Last Updated: November 2020

Relevant Strategy Documents, Other Documents, and Communications.

Strategy Documents

Official documents of the intergovernmental organization designed to outline the policy plans, priorities, and principles in cybersecurity and cybersecurity-related matters.

Commonwealth Approach for Developing National Cybersecurity Strategies
Commonwealth Telecommunications Organisation (CTO)
  • Developed by the CTO in 2014 to serve as a guide for countries to develop their individual National Cybersecurity Strategies, provide practical advice and propose actions that can be adapted by countries to suit their individual circumstances; revised in 2015
  • Incorporates the Commonwealth Cybergovernance Model adopted in 2014; embraces the Principles of Commonwealth Cybergovernance and draws on published Cybersecurity strategies and good practice from a range of countries
  • Offers guidance to countries in the development, deployment and revision of their national Cybersecurity Strategies, emphasising the need for each country to take into account its culture, its national priorities, the risks it faces and the impact of its strategy both regionally and globally
  • Identifies elements of the approach to design of national cybersecurity strategies: risk-based, outcome-focused, prioritised, practicable, globally relevant
  • Provides detailed outline guide to national cybersecurity strategies' components:
    1. Introduction / background
    2. Guiding principles
    3. Strategic goals and vision
    4. Objectives and priorities – using a risk-based approach
    5. Stakeholders
    6. Governance and management structure
    7. Implementation
2015 (revised)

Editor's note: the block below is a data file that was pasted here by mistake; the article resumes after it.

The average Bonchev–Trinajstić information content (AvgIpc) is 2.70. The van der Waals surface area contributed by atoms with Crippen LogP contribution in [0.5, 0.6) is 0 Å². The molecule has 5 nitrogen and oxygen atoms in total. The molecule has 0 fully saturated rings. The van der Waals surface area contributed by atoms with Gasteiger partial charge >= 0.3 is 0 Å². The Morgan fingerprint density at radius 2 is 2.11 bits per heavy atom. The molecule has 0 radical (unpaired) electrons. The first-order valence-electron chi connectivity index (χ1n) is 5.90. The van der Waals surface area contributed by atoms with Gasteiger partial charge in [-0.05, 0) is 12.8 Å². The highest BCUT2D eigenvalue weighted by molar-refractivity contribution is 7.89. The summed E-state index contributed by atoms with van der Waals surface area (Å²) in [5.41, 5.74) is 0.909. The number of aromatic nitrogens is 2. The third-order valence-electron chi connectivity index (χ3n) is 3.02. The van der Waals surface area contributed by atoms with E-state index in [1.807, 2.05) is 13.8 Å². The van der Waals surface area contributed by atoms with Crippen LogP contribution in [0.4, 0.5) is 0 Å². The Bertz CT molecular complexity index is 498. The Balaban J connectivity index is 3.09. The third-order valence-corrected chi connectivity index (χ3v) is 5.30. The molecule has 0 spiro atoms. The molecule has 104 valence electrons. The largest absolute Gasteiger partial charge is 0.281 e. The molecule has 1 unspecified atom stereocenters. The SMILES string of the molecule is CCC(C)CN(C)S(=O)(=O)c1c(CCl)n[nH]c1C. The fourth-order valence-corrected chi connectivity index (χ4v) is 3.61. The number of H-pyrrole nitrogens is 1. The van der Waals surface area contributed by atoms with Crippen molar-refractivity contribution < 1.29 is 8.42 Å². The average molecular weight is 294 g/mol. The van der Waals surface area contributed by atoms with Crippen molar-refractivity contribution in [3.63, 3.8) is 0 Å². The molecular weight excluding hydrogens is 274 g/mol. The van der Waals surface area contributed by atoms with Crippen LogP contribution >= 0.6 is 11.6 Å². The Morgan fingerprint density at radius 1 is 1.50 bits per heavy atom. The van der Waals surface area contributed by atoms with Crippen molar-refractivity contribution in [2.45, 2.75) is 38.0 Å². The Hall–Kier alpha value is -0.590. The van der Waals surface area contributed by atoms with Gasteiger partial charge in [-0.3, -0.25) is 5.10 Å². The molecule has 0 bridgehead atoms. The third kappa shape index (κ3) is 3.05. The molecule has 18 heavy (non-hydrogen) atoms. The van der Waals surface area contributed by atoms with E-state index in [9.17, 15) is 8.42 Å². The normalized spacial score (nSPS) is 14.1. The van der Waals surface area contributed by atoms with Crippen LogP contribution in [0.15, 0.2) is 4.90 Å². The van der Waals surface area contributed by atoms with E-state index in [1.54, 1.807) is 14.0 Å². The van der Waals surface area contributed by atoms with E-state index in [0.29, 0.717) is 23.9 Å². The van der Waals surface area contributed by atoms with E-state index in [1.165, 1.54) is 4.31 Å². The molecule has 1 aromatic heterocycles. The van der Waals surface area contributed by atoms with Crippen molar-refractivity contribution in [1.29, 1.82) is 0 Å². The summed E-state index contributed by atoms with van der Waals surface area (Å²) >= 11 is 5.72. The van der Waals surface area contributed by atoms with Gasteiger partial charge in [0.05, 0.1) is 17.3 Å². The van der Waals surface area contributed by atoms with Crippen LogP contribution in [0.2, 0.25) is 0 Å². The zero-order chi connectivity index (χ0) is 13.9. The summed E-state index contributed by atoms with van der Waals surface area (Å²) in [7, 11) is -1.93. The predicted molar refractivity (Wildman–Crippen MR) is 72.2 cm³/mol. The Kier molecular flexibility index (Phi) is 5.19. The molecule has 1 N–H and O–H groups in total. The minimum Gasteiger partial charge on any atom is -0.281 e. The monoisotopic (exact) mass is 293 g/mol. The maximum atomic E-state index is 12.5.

Other Documents

Guideline documents that lay out common approaches, frameworks, best practices etc. pertaining to cyber policy.

Commonwealth Cyber Declaration
Commonwealth Heads of Government
  • Adopted at the Commonwealth Heads of Government Meeting on 16-20 April 2018 in London, UK
  • Reflects the commitment of the 53 Commonwealth Heads of Governments:
    • Recognising the potential for a free, open, inclusive and secure cyberspace to promote economic growth for all communities and to act as an enabler for realisation of the Sustainable Development Goals across the Commonwealth: commit to a cyberspace that supports economic and social development and rights online
    • Recognising the need for individual and collective action to tackle cybercrime and protect critical national infrastructure: to build the foundations of an effective national cyber security response
    • Recognising the importance of international cooperation in tackling cybercrime and promoting stability in cyberspace: to promote stability in cyberspace through international cooperation
20 April 2018
Report of the Commonwealth Working Group of Experts on Cybercrime
The Commonwealth Working Group of Experts on Cybercrime; the Commonwealth Secretariat
  • Developed in 2012-2014 by the Commonwealth Working Group of Experts on Cybercrime pursuant to the mandate the Commonwealth Law Ministers’ Meeting held in Sydney on 11-14 July 2011
  • Delivered at the Meeting of Commonwealth Law Ministers and Senior Officials in Gaborone, Botswana on 5–8 May 2014
  • 1st part: